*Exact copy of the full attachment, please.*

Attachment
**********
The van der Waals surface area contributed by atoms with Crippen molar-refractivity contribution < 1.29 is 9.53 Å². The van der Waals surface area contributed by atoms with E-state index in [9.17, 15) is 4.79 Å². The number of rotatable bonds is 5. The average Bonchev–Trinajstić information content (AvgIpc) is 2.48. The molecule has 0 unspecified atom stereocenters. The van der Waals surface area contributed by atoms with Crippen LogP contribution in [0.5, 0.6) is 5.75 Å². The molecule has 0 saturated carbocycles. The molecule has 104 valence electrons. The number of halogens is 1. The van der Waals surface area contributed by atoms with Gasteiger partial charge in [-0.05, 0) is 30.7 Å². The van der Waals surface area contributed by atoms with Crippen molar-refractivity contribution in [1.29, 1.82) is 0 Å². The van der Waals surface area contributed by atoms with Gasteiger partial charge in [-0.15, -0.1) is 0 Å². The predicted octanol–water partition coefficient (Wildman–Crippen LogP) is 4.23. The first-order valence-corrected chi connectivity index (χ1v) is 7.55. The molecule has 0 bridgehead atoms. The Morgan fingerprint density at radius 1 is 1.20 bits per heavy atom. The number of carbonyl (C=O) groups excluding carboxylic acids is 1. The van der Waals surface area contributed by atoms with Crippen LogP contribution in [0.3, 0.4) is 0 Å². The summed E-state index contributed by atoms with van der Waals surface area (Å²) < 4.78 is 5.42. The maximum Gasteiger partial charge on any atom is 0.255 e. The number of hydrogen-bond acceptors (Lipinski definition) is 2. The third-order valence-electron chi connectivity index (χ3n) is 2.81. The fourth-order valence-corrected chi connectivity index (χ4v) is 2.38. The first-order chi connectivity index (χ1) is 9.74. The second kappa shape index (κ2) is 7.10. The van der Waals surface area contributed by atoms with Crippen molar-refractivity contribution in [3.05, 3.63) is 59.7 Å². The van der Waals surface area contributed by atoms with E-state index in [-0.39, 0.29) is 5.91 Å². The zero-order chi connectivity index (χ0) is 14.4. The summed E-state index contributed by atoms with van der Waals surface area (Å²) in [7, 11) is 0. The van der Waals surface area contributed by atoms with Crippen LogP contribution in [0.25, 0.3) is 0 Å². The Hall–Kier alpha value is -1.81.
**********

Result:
The van der Waals surface area contributed by atoms with Crippen molar-refractivity contribution < 1.29 is 9.53 Å². The van der Waals surface area contributed by atoms with E-state index in [9.17, 15) is 4.79 Å². The number of rotatable bonds is 5. The average Bonchev–Trinajstić information content (AvgIpc) is 2.48. The molecule has 0 unspecified atom stereocenters. The van der Waals surface area contributed by atoms with Crippen LogP contribution in [0.5, 0.6) is 5.75 Å². The molecule has 0 saturated carbocycles. The molecule has 104 valence electrons. The number of halogens is 1. The van der Waals surface area contributed by atoms with Gasteiger partial charge in [-0.05, 0) is 30.7 Å². The van der Waals surface area contributed by atoms with Crippen molar-refractivity contribution in [1.29, 1.82) is 0 Å². The van der Waals surface area contributed by atoms with Gasteiger partial charge in [-0.15, -0.1) is 0 Å². The predicted octanol–water partition coefficient (Wildman–Crippen LogP) is 4.23. The first-order valence-corrected chi connectivity index (χ1v) is 7.55. The molecule has 0 bridgehead atoms. The Morgan fingerprint density at radius 1 is 1.20 bits per heavy atom. The number of carbonyl (C=O) groups excluding carboxylic acids is 1. The van der Waals surface area contributed by atoms with Crippen LogP contribution in [0.3, 0.4) is 0 Å². The summed E-state index contributed by atoms with van der Waals surface area (Å²) < 4.78 is 5.42. The maximum Gasteiger partial charge on any atom is 0.255 e. The number of hydrogen-bond acceptors (Lipinski definition) is 2. The third-order valence-electron chi connectivity index (χ3n) is 2.81. The fourth-order valence-corrected chi connectivity index (χ4v) is 2.38. The first-order chi connectivity index (χ1) is 9.74. The second kappa shape index (κ2) is 7.10. The van der Waals surface area contributed by atoms with Crippen molar-refractivity contribution in [3.05, 3.63) is 59.7 Å². The van der Waals surface area contributed by atoms with E-state index in [-0.39, 0.29) is 5.91 Å². The zero-order chi connectivity index (χ0) is 14.4. The summed E-state index contributed by atoms with van der Waals surface area (Å²) in [7, 11) is 0. The van der Waals surface area contributed by atoms with Crippen LogP contribution in [0.25, 0.3) is 0 Å². The Hall–Kier alpha value is -1.81.